Charles Simic at Literary Hub:
The Book of Blam is the first of three novels about the Holocaust in Yugoslavia written by the Serbian writer Aleksandar Tišma, the other two being The Use of Man and Kapo. It was published in 1972 in Belgrade and was well received, as were the two books that followed. Tišma’s work was translated into 17 languages and he became internationally known. Although a child of a Serbian father and Jewish mother, who lost relatives on his mother’s side in the Holocaust, Tišma came to the subject of the camps late: He attributed this new interest of his to a trip he took to Poland in the 1960s and a visit he made to Auschwitz that reminded him of the horrors he registered as a boy but had learned not to think about in order to keep his sanity. The trip to Poland made him realize that he had a history he could not run away from. As Tišma’s compatriot Danilo Kiš noted, “One doesn’t become a writer accidentally, one’s biography is the first and the greatest cause.” Tišma would have agreed. In one of his journals he describes himself as a bug who had survived the bug spray and whose role now is to convey to the descendants of the killers the atrocities their fathers and grandfathers perpetrated on their millions of victims.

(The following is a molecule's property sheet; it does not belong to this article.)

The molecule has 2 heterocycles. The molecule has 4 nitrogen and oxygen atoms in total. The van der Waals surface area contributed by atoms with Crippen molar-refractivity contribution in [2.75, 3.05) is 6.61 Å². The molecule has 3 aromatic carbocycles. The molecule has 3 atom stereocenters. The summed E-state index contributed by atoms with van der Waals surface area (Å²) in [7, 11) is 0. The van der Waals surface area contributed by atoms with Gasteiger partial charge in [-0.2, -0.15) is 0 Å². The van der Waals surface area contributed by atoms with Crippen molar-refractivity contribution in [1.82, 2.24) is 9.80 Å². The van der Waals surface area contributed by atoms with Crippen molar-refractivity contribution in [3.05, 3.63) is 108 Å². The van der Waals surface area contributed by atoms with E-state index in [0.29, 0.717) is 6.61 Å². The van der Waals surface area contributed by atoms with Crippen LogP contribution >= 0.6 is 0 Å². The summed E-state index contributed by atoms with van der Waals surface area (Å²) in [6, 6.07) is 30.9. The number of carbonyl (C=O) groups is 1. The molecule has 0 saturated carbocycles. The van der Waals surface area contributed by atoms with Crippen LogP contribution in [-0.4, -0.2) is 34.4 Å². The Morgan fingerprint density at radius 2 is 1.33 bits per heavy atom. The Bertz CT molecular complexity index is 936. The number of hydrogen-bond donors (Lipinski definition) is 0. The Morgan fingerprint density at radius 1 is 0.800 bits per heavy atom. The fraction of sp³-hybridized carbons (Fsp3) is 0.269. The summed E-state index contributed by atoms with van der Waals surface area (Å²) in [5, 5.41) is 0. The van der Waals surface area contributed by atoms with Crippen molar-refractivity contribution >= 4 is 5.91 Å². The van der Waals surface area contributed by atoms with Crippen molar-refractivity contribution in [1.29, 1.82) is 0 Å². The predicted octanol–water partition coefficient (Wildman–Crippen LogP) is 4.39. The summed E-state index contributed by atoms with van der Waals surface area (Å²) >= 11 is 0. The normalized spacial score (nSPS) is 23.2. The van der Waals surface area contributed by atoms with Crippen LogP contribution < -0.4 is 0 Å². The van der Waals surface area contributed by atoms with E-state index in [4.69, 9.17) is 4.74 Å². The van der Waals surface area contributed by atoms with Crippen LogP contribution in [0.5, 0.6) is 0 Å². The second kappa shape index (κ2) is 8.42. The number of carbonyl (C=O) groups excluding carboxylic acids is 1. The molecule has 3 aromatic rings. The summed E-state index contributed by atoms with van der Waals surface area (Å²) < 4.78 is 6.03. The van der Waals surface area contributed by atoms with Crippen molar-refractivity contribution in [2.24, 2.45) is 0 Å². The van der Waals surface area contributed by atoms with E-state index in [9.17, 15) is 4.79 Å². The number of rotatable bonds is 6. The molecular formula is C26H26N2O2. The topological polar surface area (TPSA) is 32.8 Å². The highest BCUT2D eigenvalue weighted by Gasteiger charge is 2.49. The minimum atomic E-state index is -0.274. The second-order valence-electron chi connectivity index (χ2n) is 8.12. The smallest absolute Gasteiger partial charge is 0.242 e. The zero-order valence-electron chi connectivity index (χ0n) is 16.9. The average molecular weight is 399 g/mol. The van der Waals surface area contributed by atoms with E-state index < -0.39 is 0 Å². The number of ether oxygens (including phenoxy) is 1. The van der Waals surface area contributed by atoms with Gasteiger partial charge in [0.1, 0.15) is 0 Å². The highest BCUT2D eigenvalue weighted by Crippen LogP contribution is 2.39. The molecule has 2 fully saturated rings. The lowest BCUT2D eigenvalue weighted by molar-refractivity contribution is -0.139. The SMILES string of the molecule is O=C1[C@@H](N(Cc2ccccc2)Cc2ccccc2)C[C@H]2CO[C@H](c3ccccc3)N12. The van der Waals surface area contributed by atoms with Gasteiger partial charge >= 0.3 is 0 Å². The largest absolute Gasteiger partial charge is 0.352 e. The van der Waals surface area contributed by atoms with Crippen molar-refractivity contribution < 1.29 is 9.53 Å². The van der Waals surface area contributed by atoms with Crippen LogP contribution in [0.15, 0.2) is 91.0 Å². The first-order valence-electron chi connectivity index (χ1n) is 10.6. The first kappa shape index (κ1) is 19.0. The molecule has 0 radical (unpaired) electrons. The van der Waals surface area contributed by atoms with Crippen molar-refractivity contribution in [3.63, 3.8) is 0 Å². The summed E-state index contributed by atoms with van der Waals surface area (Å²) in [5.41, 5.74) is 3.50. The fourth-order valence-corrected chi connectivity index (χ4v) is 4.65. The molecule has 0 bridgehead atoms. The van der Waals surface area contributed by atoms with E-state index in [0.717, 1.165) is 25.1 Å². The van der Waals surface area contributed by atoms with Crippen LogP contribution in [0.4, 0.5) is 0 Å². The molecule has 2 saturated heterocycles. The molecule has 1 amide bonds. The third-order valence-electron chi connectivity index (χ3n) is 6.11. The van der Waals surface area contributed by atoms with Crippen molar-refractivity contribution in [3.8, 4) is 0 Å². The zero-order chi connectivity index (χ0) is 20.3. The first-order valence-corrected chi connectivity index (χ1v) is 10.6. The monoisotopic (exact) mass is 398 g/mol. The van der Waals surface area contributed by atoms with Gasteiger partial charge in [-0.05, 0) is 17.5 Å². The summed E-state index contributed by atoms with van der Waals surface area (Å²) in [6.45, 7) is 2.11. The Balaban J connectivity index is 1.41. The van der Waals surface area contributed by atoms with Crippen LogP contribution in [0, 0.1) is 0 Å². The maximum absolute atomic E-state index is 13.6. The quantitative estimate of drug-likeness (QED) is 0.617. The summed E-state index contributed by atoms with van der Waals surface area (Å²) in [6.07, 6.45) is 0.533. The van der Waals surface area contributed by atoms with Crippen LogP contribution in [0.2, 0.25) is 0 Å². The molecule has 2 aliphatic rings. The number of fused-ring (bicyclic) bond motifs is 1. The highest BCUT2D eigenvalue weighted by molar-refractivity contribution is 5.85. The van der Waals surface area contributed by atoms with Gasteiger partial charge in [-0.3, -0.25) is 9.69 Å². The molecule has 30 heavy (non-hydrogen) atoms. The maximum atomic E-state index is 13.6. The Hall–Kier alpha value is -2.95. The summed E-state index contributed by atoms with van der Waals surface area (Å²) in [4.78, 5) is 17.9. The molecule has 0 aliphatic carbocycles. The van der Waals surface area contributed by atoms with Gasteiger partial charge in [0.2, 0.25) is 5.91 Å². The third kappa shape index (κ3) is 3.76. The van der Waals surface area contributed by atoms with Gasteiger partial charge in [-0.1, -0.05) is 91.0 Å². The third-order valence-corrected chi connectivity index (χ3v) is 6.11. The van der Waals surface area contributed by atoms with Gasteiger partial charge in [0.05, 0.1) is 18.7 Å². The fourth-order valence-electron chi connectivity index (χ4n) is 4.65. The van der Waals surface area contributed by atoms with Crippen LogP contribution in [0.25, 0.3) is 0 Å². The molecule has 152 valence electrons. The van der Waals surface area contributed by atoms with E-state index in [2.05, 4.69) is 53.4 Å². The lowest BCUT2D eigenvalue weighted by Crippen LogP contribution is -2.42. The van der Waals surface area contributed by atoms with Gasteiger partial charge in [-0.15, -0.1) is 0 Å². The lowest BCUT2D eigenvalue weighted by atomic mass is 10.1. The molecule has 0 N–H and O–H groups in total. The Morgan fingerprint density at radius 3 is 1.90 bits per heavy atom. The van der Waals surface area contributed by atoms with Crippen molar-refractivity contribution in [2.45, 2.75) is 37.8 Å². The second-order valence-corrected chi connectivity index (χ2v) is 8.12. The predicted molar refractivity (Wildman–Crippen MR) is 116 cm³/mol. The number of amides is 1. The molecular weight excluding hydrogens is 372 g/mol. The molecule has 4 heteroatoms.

Tišma was born in 1928 in Horgoš, a town on the border of Serbia and Hungary, where thousands of Syrian war refugees lately have massed while waiting to be allowed passage to Western Europe. His father came from Lika, an impoverished region in western Croatia inhabited by many Serbs.